Nurse - Douglas Aarniokoski - A serial killer uses her skills and position as a nurse to aid in her true vocation in this silly, sleazy, amazingly psychologically inconsistent, exploitation flick. Paz de la Huerta throws herself into the role of Abby with abandon and enthusiasm that almost makes it all work. She's let down by a confusion of the script (or is the script supposed to be mirroring Abby's inner faulty logic?) and an inability of some of the cast to loose themselves as thoroughly as she does in the grindhouse spirit of it all (every time Katrina Bowden takes a shower - in her underwear... twice! - I was pulled out of the experience). It's probably best just to cut the half-assed stuff out of the final product when so much of the picture and its stars will go all the way. Best moment: the whole batshit hospital sequence at the end is fun and stupid and over the top - the way these things are at their best.
On the Job - Erik Matti - A Filipino crime flick about inmates clandestinely released onto the streets to carry out assassinations and then smuggled back into prison with iron-clad alibis, On the Job is the first film of the year that I can't imagine not being one of the year's very best when it's all said and done. Holy shit, this was fantastic. It's simple and brilliant, and brutal and complex, and human and tragic, and thrilling and haunting. I think that covers it. Tackled from multiple angles - from the inmate/assassins, the cops, the politicians who are usually involved on the hiring or the killing end of these operations - it's a multi-faceted portrait of modern corruption in the clothes of an action thriller and satisfies on many different levels. Just go watch this shit. Now. Best moment: the betrayal/assassination - manhunt - finishing the job sequence in the middle of the picture is masterful action and suspense film making, as well as a feat of screenwriting and editing. Holy crap.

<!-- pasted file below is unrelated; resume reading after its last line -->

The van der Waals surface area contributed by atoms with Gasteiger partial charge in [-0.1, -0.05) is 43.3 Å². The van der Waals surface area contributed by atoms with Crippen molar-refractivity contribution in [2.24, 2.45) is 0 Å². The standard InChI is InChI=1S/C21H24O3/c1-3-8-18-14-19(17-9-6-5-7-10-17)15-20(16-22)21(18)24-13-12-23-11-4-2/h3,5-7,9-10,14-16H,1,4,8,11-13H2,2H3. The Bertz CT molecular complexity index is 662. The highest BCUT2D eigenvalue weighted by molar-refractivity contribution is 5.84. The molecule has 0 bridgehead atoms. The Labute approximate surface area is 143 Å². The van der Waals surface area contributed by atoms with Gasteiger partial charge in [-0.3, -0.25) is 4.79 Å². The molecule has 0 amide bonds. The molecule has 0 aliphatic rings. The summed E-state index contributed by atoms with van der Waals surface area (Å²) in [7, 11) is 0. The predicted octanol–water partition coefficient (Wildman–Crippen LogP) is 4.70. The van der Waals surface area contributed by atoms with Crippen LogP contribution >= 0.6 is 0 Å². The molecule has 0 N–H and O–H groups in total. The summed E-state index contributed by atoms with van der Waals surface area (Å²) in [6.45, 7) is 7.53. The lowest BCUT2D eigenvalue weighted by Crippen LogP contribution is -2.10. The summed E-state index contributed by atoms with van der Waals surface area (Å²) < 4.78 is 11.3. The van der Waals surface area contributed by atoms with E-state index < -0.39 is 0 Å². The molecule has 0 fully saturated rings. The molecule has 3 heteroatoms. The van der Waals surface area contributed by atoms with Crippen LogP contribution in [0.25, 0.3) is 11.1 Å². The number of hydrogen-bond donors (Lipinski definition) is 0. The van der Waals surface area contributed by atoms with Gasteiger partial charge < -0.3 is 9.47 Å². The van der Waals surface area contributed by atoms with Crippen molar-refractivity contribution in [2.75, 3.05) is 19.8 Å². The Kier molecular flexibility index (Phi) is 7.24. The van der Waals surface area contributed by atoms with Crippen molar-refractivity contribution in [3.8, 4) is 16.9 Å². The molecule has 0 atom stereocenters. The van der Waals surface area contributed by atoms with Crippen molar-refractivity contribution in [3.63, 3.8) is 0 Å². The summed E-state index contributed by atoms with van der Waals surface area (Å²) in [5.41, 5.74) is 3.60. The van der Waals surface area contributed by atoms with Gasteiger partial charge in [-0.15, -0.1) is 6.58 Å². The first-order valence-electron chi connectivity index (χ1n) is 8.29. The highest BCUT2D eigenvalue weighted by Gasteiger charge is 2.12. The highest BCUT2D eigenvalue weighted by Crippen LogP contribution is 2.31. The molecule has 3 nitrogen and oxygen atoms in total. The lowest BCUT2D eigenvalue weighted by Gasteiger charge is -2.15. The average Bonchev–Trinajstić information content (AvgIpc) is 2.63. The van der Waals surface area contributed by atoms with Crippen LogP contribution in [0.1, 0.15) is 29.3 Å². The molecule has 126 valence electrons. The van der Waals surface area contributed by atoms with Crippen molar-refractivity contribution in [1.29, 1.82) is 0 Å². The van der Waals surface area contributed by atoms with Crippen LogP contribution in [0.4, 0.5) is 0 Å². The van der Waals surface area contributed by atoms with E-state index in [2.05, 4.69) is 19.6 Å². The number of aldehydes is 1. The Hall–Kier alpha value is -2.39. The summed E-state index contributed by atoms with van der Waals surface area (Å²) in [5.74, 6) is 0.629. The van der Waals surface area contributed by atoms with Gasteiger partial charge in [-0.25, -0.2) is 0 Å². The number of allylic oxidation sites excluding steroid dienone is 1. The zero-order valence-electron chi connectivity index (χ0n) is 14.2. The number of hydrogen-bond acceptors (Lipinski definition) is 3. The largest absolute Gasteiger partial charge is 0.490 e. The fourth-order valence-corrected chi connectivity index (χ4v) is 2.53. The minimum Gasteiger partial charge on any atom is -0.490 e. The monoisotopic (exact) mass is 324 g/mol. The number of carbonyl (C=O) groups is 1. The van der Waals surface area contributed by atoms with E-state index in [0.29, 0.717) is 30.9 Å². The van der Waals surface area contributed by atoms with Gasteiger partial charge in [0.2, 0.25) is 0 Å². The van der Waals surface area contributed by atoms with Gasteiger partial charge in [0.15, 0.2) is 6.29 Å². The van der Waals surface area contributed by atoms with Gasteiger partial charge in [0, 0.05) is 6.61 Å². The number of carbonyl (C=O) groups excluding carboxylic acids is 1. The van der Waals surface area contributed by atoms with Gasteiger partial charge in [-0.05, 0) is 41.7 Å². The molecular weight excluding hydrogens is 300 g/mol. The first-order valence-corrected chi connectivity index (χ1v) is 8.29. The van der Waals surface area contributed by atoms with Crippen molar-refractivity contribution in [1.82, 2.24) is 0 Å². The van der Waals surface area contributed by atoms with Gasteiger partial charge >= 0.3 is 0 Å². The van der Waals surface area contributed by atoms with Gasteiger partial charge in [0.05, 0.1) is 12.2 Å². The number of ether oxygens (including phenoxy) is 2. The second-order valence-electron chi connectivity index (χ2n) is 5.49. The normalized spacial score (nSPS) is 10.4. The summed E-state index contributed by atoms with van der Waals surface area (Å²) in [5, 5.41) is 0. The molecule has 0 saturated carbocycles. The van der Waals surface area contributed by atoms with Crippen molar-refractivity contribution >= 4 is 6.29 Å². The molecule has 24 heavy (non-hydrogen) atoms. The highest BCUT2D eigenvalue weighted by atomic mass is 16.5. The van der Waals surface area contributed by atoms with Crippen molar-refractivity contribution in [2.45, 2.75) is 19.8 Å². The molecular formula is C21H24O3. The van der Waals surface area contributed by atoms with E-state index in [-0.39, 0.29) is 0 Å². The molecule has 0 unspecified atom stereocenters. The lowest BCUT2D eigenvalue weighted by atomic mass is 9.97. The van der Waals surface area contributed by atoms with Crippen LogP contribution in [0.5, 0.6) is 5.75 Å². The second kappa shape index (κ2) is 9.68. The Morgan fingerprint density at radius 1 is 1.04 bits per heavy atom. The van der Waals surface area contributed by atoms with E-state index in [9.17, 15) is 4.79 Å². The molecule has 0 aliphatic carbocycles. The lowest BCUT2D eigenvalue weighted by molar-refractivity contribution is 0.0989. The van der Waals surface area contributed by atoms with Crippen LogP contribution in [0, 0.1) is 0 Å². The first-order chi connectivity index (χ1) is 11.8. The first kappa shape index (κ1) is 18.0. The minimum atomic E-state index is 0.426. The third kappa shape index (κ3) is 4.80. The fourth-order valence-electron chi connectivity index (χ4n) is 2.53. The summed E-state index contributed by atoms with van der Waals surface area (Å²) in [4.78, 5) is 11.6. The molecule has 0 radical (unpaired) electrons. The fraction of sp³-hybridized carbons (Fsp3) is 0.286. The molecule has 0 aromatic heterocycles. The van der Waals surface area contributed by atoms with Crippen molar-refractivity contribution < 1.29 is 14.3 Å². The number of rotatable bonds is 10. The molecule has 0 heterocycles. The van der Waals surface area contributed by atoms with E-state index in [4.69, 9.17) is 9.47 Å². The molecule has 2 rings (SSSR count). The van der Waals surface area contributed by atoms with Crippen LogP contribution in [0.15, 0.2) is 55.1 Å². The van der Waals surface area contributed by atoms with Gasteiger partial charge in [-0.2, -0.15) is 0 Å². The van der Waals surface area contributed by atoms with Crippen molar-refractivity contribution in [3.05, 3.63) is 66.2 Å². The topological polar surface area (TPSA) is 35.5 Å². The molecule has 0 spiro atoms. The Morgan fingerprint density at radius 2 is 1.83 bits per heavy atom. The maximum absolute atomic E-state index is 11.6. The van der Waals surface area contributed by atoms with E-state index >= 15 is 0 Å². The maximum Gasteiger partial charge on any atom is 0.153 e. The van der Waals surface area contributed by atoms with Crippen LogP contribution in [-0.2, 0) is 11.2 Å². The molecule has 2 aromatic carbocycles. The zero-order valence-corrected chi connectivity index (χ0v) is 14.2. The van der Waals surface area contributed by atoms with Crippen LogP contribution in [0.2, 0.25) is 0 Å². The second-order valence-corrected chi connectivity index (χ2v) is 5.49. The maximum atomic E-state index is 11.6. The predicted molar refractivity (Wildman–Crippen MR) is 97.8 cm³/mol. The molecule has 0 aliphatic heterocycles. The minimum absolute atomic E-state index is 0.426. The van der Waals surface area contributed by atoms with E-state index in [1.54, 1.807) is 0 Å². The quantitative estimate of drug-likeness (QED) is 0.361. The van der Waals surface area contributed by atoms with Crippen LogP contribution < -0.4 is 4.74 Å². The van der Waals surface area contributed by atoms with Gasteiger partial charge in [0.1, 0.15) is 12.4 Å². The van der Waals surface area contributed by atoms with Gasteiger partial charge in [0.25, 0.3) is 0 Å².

Sabotage - David Ayer - The film opens with a DEA team raiding the mansion/compound of a drug cartel on US soil, killing a lot of people and blowing up tons of shit. What becomes apparent soon is that this is not an officially sanctioned action, or part of an investigation - it's straight up armed robbery. The team abscond with $10 million in cash and blow everything else up to cover up the crime, only when they go to retrieve their loot, they find that they've been ripped off. By whom? One of their own? A boogie man higher up in the government? The cartel they targeted? A rival organization? This is easily the darkest character Arnold Schwarzenegger has portrayed and it's interesting territory for an icon of action righteousness to be exploring even if it is a bit late in the game (I'll say this for the film - they use Arnold's age and time-fucked features to good effect). Also, Ayer makes so many small and crucial decisions well - the look of characters, locales, and shots - but Sabotage is a frustrating experience because for all the elements it's got the goods on, it pisses away so much potential on bad over-macho acting (I get it, that's part of what's being explored here - this hyper-masculine subculture - but I cringed just like I did at it in The Hurt Locker - it's hard to do well) and just awful lines these poor guys (and gals - you've never seen Olivia Williams like this, I guarantee) are given to say... shudder. Still, I believe Sabotage will surprise you, if you stick with it. The final scene especially is a haunting coda to the film that could have been and will probably demand a re-examination of the film you just sat through. I will definitely be re-watching this one. Curious whether I'll be doubly frustrated or like it more the second time. Or both. Best moment: the end invoking thoughts of Sam Peckinpah and Rolling Thunder.